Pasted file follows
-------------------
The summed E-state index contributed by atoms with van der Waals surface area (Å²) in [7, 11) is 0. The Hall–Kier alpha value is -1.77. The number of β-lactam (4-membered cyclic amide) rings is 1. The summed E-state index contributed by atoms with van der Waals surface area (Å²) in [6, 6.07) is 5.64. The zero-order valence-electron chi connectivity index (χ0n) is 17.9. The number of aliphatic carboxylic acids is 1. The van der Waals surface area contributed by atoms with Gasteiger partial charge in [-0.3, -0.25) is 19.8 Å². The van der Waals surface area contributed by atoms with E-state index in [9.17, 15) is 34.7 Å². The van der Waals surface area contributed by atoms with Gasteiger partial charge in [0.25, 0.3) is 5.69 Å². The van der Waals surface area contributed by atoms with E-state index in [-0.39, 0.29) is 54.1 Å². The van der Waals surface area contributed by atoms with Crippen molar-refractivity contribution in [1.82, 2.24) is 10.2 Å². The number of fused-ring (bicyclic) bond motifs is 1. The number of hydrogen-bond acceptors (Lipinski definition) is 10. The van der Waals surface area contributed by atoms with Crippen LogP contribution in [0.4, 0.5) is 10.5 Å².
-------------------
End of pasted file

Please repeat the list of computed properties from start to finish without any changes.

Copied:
The summed E-state index contributed by atoms with van der Waals surface area (Å²) in [7, 11) is 0. The Hall–Kier alpha value is -1.77. The number of β-lactam (4-membered cyclic amide) rings is 1. The summed E-state index contributed by atoms with van der Waals surface area (Å²) in [6, 6.07) is 5.64. The zero-order valence-electron chi connectivity index (χ0n) is 17.9. The number of aliphatic carboxylic acids is 1. The van der Waals surface area contributed by atoms with Gasteiger partial charge in [-0.3, -0.25) is 19.8 Å². The van der Waals surface area contributed by atoms with E-state index in [9.17, 15) is 34.7 Å². The van der Waals surface area contributed by atoms with Gasteiger partial charge in [0.25, 0.3) is 5.69 Å². The van der Waals surface area contributed by atoms with E-state index in [-0.39, 0.29) is 54.1 Å². The van der Waals surface area contributed by atoms with Crippen molar-refractivity contribution in [1.82, 2.24) is 10.2 Å². The number of fused-ring (bicyclic) bond motifs is 1. The number of hydrogen-bond acceptors (Lipinski definition) is 10. The van der Waals surface area contributed by atoms with Crippen LogP contribution in [0.4, 0.5) is 10.5 Å².